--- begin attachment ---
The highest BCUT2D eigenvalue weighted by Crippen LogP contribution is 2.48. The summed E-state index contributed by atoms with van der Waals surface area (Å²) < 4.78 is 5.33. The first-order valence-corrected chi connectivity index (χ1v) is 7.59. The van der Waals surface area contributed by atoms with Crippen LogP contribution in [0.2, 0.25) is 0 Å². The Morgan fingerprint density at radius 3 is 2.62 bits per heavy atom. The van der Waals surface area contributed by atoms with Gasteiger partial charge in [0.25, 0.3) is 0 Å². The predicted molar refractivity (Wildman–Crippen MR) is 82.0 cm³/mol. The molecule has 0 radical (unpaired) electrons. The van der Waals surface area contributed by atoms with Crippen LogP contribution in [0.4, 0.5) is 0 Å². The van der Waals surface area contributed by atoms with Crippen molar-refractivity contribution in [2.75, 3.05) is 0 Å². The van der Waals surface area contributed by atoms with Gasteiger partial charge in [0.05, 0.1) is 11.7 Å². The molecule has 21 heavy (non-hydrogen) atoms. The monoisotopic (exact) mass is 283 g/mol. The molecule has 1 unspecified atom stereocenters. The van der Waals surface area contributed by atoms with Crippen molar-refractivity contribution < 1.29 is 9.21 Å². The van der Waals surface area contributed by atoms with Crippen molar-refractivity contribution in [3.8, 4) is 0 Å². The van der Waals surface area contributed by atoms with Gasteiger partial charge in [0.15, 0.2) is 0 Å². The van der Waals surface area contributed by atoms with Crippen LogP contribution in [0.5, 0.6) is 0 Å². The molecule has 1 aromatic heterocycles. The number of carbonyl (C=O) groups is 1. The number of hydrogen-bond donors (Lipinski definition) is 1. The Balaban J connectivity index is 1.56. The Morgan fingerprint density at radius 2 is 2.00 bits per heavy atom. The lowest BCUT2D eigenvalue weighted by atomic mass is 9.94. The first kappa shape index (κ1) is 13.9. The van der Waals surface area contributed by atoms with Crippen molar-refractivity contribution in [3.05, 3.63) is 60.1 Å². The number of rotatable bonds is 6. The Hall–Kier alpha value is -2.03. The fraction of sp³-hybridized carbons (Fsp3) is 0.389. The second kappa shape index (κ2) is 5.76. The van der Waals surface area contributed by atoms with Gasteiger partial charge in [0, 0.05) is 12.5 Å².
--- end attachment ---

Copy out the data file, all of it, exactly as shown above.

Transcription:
The highest BCUT2D eigenvalue weighted by Crippen LogP contribution is 2.48. The summed E-state index contributed by atoms with van der Waals surface area (Å²) < 4.78 is 5.33. The first-order valence-corrected chi connectivity index (χ1v) is 7.59. The van der Waals surface area contributed by atoms with Crippen LogP contribution in [0.2, 0.25) is 0 Å². The Morgan fingerprint density at radius 3 is 2.62 bits per heavy atom. The van der Waals surface area contributed by atoms with Gasteiger partial charge in [0.25, 0.3) is 0 Å². The predicted molar refractivity (Wildman–Crippen MR) is 82.0 cm³/mol. The molecule has 0 radical (unpaired) electrons. The van der Waals surface area contributed by atoms with Crippen LogP contribution in [0.4, 0.5) is 0 Å². The van der Waals surface area contributed by atoms with Crippen molar-refractivity contribution in [2.75, 3.05) is 0 Å². The van der Waals surface area contributed by atoms with Gasteiger partial charge in [0.05, 0.1) is 11.7 Å². The molecule has 21 heavy (non-hydrogen) atoms. The monoisotopic (exact) mass is 283 g/mol. The molecule has 1 unspecified atom stereocenters. The van der Waals surface area contributed by atoms with Crippen molar-refractivity contribution < 1.29 is 9.21 Å². The van der Waals surface area contributed by atoms with Crippen molar-refractivity contribution in [3.8, 4) is 0 Å². The van der Waals surface area contributed by atoms with Gasteiger partial charge in [0.15, 0.2) is 0 Å². The van der Waals surface area contributed by atoms with Crippen LogP contribution in [0.5, 0.6) is 0 Å². The molecule has 1 aromatic heterocycles. The number of carbonyl (C=O) groups is 1. The number of hydrogen-bond donors (Lipinski definition) is 1. The Balaban J connectivity index is 1.56. The Morgan fingerprint density at radius 2 is 2.00 bits per heavy atom. The lowest BCUT2D eigenvalue weighted by atomic mass is 9.94. The first kappa shape index (κ1) is 13.9. The van der Waals surface area contributed by atoms with Crippen molar-refractivity contribution in [3.05, 3.63) is 60.1 Å². The number of rotatable bonds is 6. The Hall–Kier alpha value is -2.03. The fraction of sp³-hybridized carbons (Fsp3) is 0.389. The second kappa shape index (κ2) is 5.76. The van der Waals surface area contributed by atoms with Gasteiger partial charge in [0, 0.05) is 12.5 Å².